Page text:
SPAIN leads Europe’s shocking shark fishing trade.
Sharks are being fished by the millions, an awful trade that is resulting in the extinction of more than 375 species of sharks in the oceans around the world.
So often seen in fish markets is the Andalusian dogfish, the Canarian tollos or the shortfin mako. Some prefer to eat shark fin soup, discarding the rest of the animal into the sea to die a slow death. Some take advantage of the oil from sharks liver, which is rich in omega-three. Some even turn the shark’s cartilage into capsules which is rich in collagen.
People actually eat more sharks than you can envisage, but mainly they are fished for. Spain, followed by France and Portugal, has become a hub around European trade for rays and sharks.
According to Greenpeace, Portuguese and Spanish ships fish up to 25,000 mako sharks per year, a shark that is in danger of extinction. There has been a lack of protections in international waters that has led to the death of approximately 100 million sharks per year. According to a recent WWF report, 62 out of the 110 shark species and rays in Portuguese waters are threatened by overfishing.
EU member states have the second-highest share of recorded ray and shark catches in the world, at around 10 per cent of global catches. Spain takes a leading role in this, according to data, and is the second country with the highest catches of sharks in the past decade, the only country that has surpassed this is Indonesia, and is also the second-largest importer and the first exporter of rays in the world.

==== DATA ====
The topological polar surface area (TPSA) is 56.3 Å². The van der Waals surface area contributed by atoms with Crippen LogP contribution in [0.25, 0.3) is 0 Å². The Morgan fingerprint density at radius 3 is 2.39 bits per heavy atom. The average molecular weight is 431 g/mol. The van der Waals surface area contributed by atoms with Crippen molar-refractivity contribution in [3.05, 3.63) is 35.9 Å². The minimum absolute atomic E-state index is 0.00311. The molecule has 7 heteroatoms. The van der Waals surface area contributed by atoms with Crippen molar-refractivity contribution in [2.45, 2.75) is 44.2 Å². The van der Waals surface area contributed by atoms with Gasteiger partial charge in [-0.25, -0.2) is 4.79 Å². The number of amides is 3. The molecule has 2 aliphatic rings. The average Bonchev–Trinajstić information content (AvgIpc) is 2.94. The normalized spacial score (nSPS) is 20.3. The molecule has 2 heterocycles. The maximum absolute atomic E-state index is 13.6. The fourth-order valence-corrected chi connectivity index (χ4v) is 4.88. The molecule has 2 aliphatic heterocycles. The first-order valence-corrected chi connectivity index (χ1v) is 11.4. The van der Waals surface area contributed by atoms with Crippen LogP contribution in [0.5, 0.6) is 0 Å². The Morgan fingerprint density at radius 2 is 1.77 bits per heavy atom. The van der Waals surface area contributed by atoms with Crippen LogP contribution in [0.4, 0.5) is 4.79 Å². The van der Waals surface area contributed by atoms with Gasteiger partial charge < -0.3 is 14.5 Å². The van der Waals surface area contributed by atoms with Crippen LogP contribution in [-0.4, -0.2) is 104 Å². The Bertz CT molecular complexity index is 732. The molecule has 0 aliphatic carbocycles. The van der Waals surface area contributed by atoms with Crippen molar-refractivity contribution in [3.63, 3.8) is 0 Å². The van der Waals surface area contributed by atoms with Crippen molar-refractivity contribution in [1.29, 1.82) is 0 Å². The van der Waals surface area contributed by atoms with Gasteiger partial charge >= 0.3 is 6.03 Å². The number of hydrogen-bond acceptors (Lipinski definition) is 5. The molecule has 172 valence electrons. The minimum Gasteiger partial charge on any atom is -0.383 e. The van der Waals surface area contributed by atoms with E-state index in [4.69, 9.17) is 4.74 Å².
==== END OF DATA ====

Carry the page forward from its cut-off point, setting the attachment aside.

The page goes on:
It is a market that is on the rise, with commercial exchange not stopping growing. Since 2012, there has been a massive increase of 73 per cent with imports in the frozen segment doubling.
Despite the adoption of the EU Regional Action Plan for Sharks and Rays more than a decade ago to help with conservation, there is still the constant problem of transparent reporting of incidental catches and the reporting of catches, landings trade and the proper management of fisheries for sharks and rays.
“From WWF we consider it urgent to effectively apply the Common Fisheries Policy and the new legislation to comply with the European biodiversity and farm-to-table strategies. Changing the fate of European sharks and rays and, ultimately, the health of our seas, which is ours, depends on these crucial measures. For this, we need the collaboration of all the parties involved in identifying and applying effective solutions,” Says Raúl García, fisheries coordinator at WWF Spain.
Source: 20 Minutos